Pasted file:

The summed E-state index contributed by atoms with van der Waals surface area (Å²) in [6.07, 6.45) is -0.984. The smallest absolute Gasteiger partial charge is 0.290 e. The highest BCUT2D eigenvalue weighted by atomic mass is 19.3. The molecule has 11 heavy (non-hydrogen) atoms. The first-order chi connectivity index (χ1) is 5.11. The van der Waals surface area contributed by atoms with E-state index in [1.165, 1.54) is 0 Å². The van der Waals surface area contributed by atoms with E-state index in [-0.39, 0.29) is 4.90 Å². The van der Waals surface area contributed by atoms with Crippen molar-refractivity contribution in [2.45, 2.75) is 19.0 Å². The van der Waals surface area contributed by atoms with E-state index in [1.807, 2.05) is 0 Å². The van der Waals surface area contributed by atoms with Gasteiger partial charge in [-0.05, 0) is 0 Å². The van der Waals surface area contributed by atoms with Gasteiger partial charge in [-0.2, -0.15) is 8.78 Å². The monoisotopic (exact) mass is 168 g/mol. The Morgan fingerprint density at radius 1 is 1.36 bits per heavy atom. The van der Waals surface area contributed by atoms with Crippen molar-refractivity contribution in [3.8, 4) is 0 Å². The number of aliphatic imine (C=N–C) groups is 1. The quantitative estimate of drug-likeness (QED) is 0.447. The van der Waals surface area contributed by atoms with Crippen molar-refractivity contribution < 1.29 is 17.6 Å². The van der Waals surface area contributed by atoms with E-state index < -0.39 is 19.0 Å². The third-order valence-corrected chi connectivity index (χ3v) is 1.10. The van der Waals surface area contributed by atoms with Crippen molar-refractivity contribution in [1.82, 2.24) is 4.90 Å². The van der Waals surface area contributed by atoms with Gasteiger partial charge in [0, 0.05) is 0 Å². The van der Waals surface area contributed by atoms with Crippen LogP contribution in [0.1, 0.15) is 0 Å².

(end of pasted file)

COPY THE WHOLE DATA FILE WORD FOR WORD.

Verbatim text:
The summed E-state index contributed by atoms with van der Waals surface area (Å²) in [6.07, 6.45) is -0.984. The smallest absolute Gasteiger partial charge is 0.290 e. The highest BCUT2D eigenvalue weighted by atomic mass is 19.3. The molecule has 11 heavy (non-hydrogen) atoms. The first-order chi connectivity index (χ1) is 5.11. The van der Waals surface area contributed by atoms with E-state index in [1.165, 1.54) is 0 Å². The van der Waals surface area contributed by atoms with E-state index in [-0.39, 0.29) is 4.90 Å². The van der Waals surface area contributed by atoms with Crippen molar-refractivity contribution in [2.45, 2.75) is 19.0 Å². The van der Waals surface area contributed by atoms with E-state index in [1.807, 2.05) is 0 Å². The van der Waals surface area contributed by atoms with Gasteiger partial charge in [-0.05, 0) is 0 Å². The van der Waals surface area contributed by atoms with Gasteiger partial charge in [-0.2, -0.15) is 8.78 Å². The monoisotopic (exact) mass is 168 g/mol. The Morgan fingerprint density at radius 1 is 1.36 bits per heavy atom. The van der Waals surface area contributed by atoms with Crippen molar-refractivity contribution in [3.8, 4) is 0 Å². The number of aliphatic imine (C=N–C) groups is 1. The quantitative estimate of drug-likeness (QED) is 0.447. The van der Waals surface area contributed by atoms with Crippen molar-refractivity contribution < 1.29 is 17.6 Å². The van der Waals surface area contributed by atoms with E-state index < -0.39 is 19.0 Å². The third-order valence-corrected chi connectivity index (χ3v) is 1.10. The van der Waals surface area contributed by atoms with Crippen molar-refractivity contribution in [1.82, 2.24) is 4.90 Å². The van der Waals surface area contributed by atoms with Gasteiger partial charge in [0, 0.05) is 0 Å². The van der Waals surface area contributed by atoms with Crippen LogP contribution in [0.1, 0.15) is 0 Å².